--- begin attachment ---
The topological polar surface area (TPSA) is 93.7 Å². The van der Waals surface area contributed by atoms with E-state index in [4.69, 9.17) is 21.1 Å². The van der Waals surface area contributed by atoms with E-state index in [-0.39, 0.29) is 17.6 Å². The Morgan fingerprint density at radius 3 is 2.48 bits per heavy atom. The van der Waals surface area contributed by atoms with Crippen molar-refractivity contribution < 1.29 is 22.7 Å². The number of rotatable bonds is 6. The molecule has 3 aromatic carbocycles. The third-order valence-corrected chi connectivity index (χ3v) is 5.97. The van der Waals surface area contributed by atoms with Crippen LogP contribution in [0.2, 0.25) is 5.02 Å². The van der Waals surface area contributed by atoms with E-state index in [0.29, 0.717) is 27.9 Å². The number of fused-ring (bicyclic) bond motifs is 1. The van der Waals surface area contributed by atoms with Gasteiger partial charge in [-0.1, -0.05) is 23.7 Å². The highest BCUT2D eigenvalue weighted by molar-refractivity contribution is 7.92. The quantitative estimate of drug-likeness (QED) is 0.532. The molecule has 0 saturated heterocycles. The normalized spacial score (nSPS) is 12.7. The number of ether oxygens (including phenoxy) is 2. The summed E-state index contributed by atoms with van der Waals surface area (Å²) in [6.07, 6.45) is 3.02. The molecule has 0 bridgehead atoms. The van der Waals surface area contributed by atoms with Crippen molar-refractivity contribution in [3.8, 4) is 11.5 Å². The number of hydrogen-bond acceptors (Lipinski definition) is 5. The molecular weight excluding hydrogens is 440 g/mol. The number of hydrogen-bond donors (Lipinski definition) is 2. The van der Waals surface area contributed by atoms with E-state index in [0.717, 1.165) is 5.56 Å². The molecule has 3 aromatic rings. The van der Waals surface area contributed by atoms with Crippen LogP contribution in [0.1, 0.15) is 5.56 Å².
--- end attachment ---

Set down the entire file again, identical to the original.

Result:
The topological polar surface area (TPSA) is 93.7 Å². The van der Waals surface area contributed by atoms with E-state index in [4.69, 9.17) is 21.1 Å². The van der Waals surface area contributed by atoms with E-state index in [-0.39, 0.29) is 17.6 Å². The Morgan fingerprint density at radius 3 is 2.48 bits per heavy atom. The van der Waals surface area contributed by atoms with Crippen molar-refractivity contribution < 1.29 is 22.7 Å². The number of rotatable bonds is 6. The molecule has 3 aromatic carbocycles. The third-order valence-corrected chi connectivity index (χ3v) is 5.97. The van der Waals surface area contributed by atoms with Crippen LogP contribution in [0.2, 0.25) is 5.02 Å². The van der Waals surface area contributed by atoms with E-state index in [0.29, 0.717) is 27.9 Å². The number of fused-ring (bicyclic) bond motifs is 1. The van der Waals surface area contributed by atoms with Gasteiger partial charge in [-0.1, -0.05) is 23.7 Å². The highest BCUT2D eigenvalue weighted by molar-refractivity contribution is 7.92. The quantitative estimate of drug-likeness (QED) is 0.532. The molecule has 0 saturated heterocycles. The normalized spacial score (nSPS) is 12.7. The number of ether oxygens (including phenoxy) is 2. The summed E-state index contributed by atoms with van der Waals surface area (Å²) in [6.07, 6.45) is 3.02. The molecule has 0 bridgehead atoms. The van der Waals surface area contributed by atoms with Crippen molar-refractivity contribution in [3.8, 4) is 11.5 Å². The number of hydrogen-bond acceptors (Lipinski definition) is 5. The molecular weight excluding hydrogens is 440 g/mol. The number of hydrogen-bond donors (Lipinski definition) is 2. The van der Waals surface area contributed by atoms with E-state index in [0.717, 1.165) is 5.56 Å². The molecule has 3 aromatic rings. The van der Waals surface area contributed by atoms with Crippen LogP contribution in [0.1, 0.15) is 5.56 Å².